Though computer-generated effects are not cogent to the previous three films, here they’re optimized to fit the 1950s world Indiana Jones now inhabits. We can’t expect that the filmmakers would rely on tangible, classic filmmaking techniques to conceive the vast scope contained within the script (written by Jurassic Park and Spider-Man scribe David Koepp). The original Indy trilogy, made throughout the 1980s, didn’t have the luxury of saying “Let’s CGI this in post.” Sure, with the presence of computer effects you could argue that They don’t make ‘em like they used to. That goes without saying. However, this is a new story set inside a new decade, and those newfangled technologies applied to a franchise normally vacant of such opulence works in a way I didn’t expect to enjoy so lovingly.

Much of your enjoyment of this latest entry resides in your ability to accept that the Indiana Jones series has always been about escapism, never realism. Anyone who balks at Kingdom of the Crystal Skull for being unrealistically over-the-top deserves a stern slap on the back of the head. By my count, Indiana Jones should be dead a hundred times over, having survived booby-traps galore, escaped impossible multi-vehicle chases, and transcended history (and fact) to preposterous degrees. Originally based on Saturday matinee serials, the Indy films have explored genres ranging from horror to Western, and now enter sci-fi territory, always with the design to keep us barely hanging onto the cliff of suspense, no matter how impossible the setups may seem. Through awe-inspiring (and magnificently silly) jungle chases and a wowing climax, events therein are no less plausible than the ghostly finale of Raiders or the railcar chase in Temple of Doom. As always, your suspension of disbelief will be put through the meat grinder. But that’s half the fun.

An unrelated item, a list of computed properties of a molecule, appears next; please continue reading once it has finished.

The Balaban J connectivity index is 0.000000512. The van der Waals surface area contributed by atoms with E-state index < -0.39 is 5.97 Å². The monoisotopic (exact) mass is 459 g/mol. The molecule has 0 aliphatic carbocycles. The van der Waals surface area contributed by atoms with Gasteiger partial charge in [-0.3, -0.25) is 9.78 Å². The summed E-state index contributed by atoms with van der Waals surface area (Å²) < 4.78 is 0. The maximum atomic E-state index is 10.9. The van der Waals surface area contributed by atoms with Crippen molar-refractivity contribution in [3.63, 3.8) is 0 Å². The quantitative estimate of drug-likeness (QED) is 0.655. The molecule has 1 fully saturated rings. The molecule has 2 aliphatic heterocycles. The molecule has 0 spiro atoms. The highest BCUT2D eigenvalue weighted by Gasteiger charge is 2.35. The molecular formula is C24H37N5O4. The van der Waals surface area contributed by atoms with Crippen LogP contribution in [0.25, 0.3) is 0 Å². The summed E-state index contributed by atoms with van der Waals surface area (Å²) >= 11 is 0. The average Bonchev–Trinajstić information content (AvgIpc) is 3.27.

Rest assured the nostalgic spirit of the Indiana Jones films from our memories remains intact, enlivened with Spielberg’s thriving skill as a director. His ability to keep his audience involved has not waned since he invented the blockbuster with Jaws some thirty years ago. The archetypal formula passing through the previous entries, which Spielberg and Lucas conceived so long ago, is evident here as well. And, of course, Indy himself, though a little older, still makes us laugh and squirm in our seats with giddy excitement. I can only offer one piece of advice: give in to the sheer pleasure of the film, the raw entertainment value, and suddenly you’ll realize you’re loving every minute. This is the way blockbusters are supposed to be: big, bold, absurd, and as always with Indiana Jones, fun as hell.